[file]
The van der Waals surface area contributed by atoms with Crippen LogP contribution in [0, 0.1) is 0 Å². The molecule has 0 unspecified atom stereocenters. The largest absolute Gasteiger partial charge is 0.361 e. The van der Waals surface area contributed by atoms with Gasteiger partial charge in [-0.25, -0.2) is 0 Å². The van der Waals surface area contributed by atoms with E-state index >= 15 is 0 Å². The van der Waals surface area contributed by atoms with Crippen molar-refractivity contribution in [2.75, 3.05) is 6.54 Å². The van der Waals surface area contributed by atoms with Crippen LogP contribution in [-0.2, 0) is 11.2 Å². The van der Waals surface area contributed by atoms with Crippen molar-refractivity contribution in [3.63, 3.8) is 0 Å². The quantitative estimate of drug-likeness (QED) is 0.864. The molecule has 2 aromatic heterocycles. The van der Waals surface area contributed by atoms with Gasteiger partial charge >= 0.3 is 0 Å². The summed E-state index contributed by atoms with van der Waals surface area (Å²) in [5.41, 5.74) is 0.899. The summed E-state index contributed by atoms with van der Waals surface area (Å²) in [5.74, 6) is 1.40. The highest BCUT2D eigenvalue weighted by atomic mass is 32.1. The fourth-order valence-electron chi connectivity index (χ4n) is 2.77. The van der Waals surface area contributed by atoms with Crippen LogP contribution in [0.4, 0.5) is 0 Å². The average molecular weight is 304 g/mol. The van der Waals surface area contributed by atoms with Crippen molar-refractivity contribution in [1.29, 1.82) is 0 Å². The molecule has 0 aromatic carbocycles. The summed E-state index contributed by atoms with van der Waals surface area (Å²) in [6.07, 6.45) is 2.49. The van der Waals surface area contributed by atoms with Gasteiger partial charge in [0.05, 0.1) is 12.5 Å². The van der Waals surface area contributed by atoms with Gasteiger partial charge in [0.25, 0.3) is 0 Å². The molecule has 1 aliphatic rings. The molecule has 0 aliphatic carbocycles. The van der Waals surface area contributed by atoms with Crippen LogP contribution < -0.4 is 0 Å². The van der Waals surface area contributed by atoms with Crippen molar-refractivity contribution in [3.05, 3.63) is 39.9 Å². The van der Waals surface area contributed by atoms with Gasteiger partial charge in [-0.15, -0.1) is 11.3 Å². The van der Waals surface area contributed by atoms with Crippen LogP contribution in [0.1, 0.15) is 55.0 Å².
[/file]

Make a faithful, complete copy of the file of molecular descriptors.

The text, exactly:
The van der Waals surface area contributed by atoms with Crippen LogP contribution in [0, 0.1) is 0 Å². The molecule has 0 unspecified atom stereocenters. The largest absolute Gasteiger partial charge is 0.361 e. The van der Waals surface area contributed by atoms with Gasteiger partial charge in [-0.25, -0.2) is 0 Å². The van der Waals surface area contributed by atoms with E-state index >= 15 is 0 Å². The van der Waals surface area contributed by atoms with Crippen molar-refractivity contribution in [2.75, 3.05) is 6.54 Å². The van der Waals surface area contributed by atoms with Crippen LogP contribution in [-0.2, 0) is 11.2 Å². The van der Waals surface area contributed by atoms with Crippen molar-refractivity contribution in [3.63, 3.8) is 0 Å². The quantitative estimate of drug-likeness (QED) is 0.864. The molecule has 2 aromatic heterocycles. The van der Waals surface area contributed by atoms with Gasteiger partial charge >= 0.3 is 0 Å². The summed E-state index contributed by atoms with van der Waals surface area (Å²) in [5.41, 5.74) is 0.899. The summed E-state index contributed by atoms with van der Waals surface area (Å²) in [5.74, 6) is 1.40. The highest BCUT2D eigenvalue weighted by atomic mass is 32.1. The fourth-order valence-electron chi connectivity index (χ4n) is 2.77. The van der Waals surface area contributed by atoms with Crippen LogP contribution in [0.4, 0.5) is 0 Å². The average molecular weight is 304 g/mol. The van der Waals surface area contributed by atoms with Crippen molar-refractivity contribution in [1.29, 1.82) is 0 Å². The molecule has 0 aromatic carbocycles. The summed E-state index contributed by atoms with van der Waals surface area (Å²) in [6.07, 6.45) is 2.49. The van der Waals surface area contributed by atoms with Gasteiger partial charge in [0.05, 0.1) is 12.5 Å². The van der Waals surface area contributed by atoms with Gasteiger partial charge in [0.25, 0.3) is 0 Å². The molecule has 1 aliphatic rings. The molecule has 0 aliphatic carbocycles. The van der Waals surface area contributed by atoms with Crippen LogP contribution < -0.4 is 0 Å². The van der Waals surface area contributed by atoms with Crippen molar-refractivity contribution in [3.05, 3.63) is 39.9 Å². The van der Waals surface area contributed by atoms with Gasteiger partial charge in [-0.15, -0.1) is 11.3 Å². The van der Waals surface area contributed by atoms with Crippen LogP contribution in [0.1, 0.15) is 55.0 Å².